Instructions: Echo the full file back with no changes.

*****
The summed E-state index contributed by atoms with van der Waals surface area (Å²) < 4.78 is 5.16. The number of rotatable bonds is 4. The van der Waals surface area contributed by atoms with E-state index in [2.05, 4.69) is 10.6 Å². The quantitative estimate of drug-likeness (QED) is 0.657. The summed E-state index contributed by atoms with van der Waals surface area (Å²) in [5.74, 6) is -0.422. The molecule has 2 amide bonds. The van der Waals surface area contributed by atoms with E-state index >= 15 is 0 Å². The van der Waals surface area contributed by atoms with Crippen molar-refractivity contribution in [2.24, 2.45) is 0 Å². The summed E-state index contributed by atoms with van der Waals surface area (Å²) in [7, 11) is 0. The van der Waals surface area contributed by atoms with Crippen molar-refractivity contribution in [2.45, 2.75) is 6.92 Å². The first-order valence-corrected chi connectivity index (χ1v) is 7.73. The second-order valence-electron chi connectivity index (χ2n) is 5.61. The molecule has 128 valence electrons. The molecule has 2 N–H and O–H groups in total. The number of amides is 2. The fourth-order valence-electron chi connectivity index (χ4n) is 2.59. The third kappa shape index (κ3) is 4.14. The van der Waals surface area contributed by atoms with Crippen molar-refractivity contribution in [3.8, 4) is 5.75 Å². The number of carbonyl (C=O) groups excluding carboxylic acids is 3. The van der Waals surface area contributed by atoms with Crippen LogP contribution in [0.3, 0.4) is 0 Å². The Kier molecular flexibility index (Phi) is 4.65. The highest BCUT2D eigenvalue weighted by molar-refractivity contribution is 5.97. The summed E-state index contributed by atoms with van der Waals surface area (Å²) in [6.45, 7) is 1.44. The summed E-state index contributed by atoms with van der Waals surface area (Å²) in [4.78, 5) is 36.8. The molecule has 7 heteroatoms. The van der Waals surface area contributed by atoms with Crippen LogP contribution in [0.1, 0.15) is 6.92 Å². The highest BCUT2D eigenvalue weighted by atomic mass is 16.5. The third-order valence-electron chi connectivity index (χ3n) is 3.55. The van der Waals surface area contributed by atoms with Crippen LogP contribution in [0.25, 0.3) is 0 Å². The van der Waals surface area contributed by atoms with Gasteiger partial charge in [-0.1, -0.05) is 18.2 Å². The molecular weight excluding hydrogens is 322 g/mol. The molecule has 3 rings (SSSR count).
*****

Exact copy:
The summed E-state index contributed by atoms with van der Waals surface area (Å²) < 4.78 is 5.16. The number of rotatable bonds is 4. The van der Waals surface area contributed by atoms with E-state index in [2.05, 4.69) is 10.6 Å². The quantitative estimate of drug-likeness (QED) is 0.657. The summed E-state index contributed by atoms with van der Waals surface area (Å²) in [5.74, 6) is -0.422. The molecule has 2 amide bonds. The van der Waals surface area contributed by atoms with E-state index >= 15 is 0 Å². The van der Waals surface area contributed by atoms with Crippen molar-refractivity contribution in [2.24, 2.45) is 0 Å². The summed E-state index contributed by atoms with van der Waals surface area (Å²) in [7, 11) is 0. The van der Waals surface area contributed by atoms with Crippen molar-refractivity contribution in [2.45, 2.75) is 6.92 Å². The first-order valence-corrected chi connectivity index (χ1v) is 7.73. The second-order valence-electron chi connectivity index (χ2n) is 5.61. The molecule has 128 valence electrons. The molecule has 2 N–H and O–H groups in total. The number of amides is 2. The fourth-order valence-electron chi connectivity index (χ4n) is 2.59. The third kappa shape index (κ3) is 4.14. The van der Waals surface area contributed by atoms with Crippen molar-refractivity contribution in [3.8, 4) is 5.75 Å². The number of carbonyl (C=O) groups excluding carboxylic acids is 3. The van der Waals surface area contributed by atoms with Crippen LogP contribution in [0.3, 0.4) is 0 Å². The Kier molecular flexibility index (Phi) is 4.65. The highest BCUT2D eigenvalue weighted by molar-refractivity contribution is 5.97. The summed E-state index contributed by atoms with van der Waals surface area (Å²) in [6.45, 7) is 1.44. The summed E-state index contributed by atoms with van der Waals surface area (Å²) in [4.78, 5) is 36.8. The molecule has 7 heteroatoms. The van der Waals surface area contributed by atoms with Crippen LogP contribution in [0.1, 0.15) is 6.92 Å². The highest BCUT2D eigenvalue weighted by atomic mass is 16.5. The third-order valence-electron chi connectivity index (χ3n) is 3.55. The van der Waals surface area contributed by atoms with Crippen LogP contribution in [0.25, 0.3) is 0 Å². The van der Waals surface area contributed by atoms with Gasteiger partial charge in [-0.1, -0.05) is 18.2 Å². The molecular weight excluding hydrogens is 322 g/mol. The molecule has 3 rings (SSSR count).